Jersey City small businesses are slated to get over $7 million from CARES Act funding, which has already aided Hudson County with more than $117 million to date, officials announced this morning.
“We’re grateful to the county and for our Congressional delegation who fought for this money that will allow our business owners to hire back local employees, pay outstanding expenses, and retain employees to stimulate and strengthen our local economy as we work to rebuild and strong and resilient foundation,” said Mayor Steven Fulop.
“We are targeting these small business entrepreneurs: local businesses that you know, that you visit, that are vital to our community moving forward.”
The press conference, held in front of the American Laundromat, located at 536 Westside Ave., included local, county, and federal officials, who all collaborated to provide small businesses with financial relief after being ravaged by the coronavirus pandemic.
“All politicians can say, at one time or another, that the best governments work when everyone works together in coordination. Well this is a wonderful example,” noted County Executive Tom DeGise.
Businesses with 25 or fewer employees that are home-based, mobile, or brick and mortar are eligible for the grant being distributed to each recipient as a $20,000 grant.
The funds must be used for salary expenses, rent or mortgage expenses, equipment leases, finance payments, loan payments, and utility payments incurred since March.
Other requirements include being in good state and federal standings, in regards to registration and tax status, not requiring to be open at the moment, documentation to prove expenses incurred, and being a for-profit business status.
The funds will be released following a vote by the Jersey City City Council next week and more information can be found on the Jersey City Economic Development Corporation website.
Sires, fresh off a definitive win in the Democratic primary on Tuesday, said that he wanted to be present today since he had been advocating for small business relief since he could personally understand their plight.
“I wanted to be here today because I was a small business owner before I became a congressman. I had a small business for 20 years. I know how hard it is to meet a payroll every day. I know how hard it is to make a business go.”
“It was a fight because everyone in Washington, especially the [Senate] majority, thinks that business has to be large and they don’t realize that the communities is made up of small businesses like this [American Laundromat],” Sires added during an interview after the presser concluded.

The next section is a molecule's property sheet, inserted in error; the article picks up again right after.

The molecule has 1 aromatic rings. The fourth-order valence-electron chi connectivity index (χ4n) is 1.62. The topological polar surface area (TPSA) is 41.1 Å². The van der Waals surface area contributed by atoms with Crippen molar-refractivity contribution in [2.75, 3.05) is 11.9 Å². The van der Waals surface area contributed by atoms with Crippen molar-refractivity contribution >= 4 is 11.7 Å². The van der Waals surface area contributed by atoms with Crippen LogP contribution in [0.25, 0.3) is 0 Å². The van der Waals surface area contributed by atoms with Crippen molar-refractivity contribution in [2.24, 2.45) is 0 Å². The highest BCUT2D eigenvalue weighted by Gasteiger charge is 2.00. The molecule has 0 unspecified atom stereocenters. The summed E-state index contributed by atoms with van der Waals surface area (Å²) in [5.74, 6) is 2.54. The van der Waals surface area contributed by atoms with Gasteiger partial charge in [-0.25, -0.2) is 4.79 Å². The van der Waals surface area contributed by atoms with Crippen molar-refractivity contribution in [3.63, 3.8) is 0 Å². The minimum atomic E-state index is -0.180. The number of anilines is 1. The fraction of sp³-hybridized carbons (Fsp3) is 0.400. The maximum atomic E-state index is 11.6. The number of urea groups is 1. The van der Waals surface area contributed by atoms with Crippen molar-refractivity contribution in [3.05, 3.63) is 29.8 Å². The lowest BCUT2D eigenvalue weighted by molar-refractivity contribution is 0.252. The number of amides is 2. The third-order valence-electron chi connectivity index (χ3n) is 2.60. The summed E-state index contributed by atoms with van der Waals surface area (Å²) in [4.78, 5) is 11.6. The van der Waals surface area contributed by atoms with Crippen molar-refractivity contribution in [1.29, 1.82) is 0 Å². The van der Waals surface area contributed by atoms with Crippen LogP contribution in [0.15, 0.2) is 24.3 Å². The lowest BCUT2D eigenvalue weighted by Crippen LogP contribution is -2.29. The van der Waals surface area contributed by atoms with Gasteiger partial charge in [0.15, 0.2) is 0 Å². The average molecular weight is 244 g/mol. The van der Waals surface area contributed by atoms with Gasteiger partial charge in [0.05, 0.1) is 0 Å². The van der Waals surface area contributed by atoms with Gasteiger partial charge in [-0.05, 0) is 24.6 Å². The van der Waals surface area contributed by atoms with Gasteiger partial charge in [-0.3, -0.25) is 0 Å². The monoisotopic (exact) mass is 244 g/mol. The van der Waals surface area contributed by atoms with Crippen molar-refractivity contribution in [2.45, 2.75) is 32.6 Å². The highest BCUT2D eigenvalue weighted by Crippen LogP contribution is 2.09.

Jersey City Assemblyman Raj Mukherji (D-33) and Freeholder Bill O’Dea (D-2) both said this funding was vital since the state did not do a good job of making sure unemployment benefits were taken care of or that minority-owned businesses had access to state funds.
“We have constituents who have unemployment claims that haven’t been paid since March. Since March: they can’t pay their rent, now they can’t pay for groceries, and not every employer had access to PPP, had access to a banker to get them in line for the loan,” exclaimed Mukherji.
“I know that Jersey City will again lead because they will learn from the mistake the EDA made. So the money given out by EDA was done in a manner of application that greatly precluded black and Hispanic business owners from being able to access that money,” said O’Dea, who said the online lottery was very inefficient.
During the question and answer session with the media, DeGise told HCV that CARES Act monies have been spent primarily on reimbursing municipalities who lost revenues due to COVID-19, providing small business loans, and providing rental assistance – a program he said will be unveiled in more detail next week.
Other dignitaries in attendance included Assemblywoman Angela McKnight (D-31), Freeholder Jerry Walker (D-3), Ward A Councilwoman Denise Ridley, Ward B Councilwoman Mira Prinz-Arey, and Ward F Councilman Jermaine Robinson, along with American Laundromat owner/West Side Avenue SID President Jake Gergues.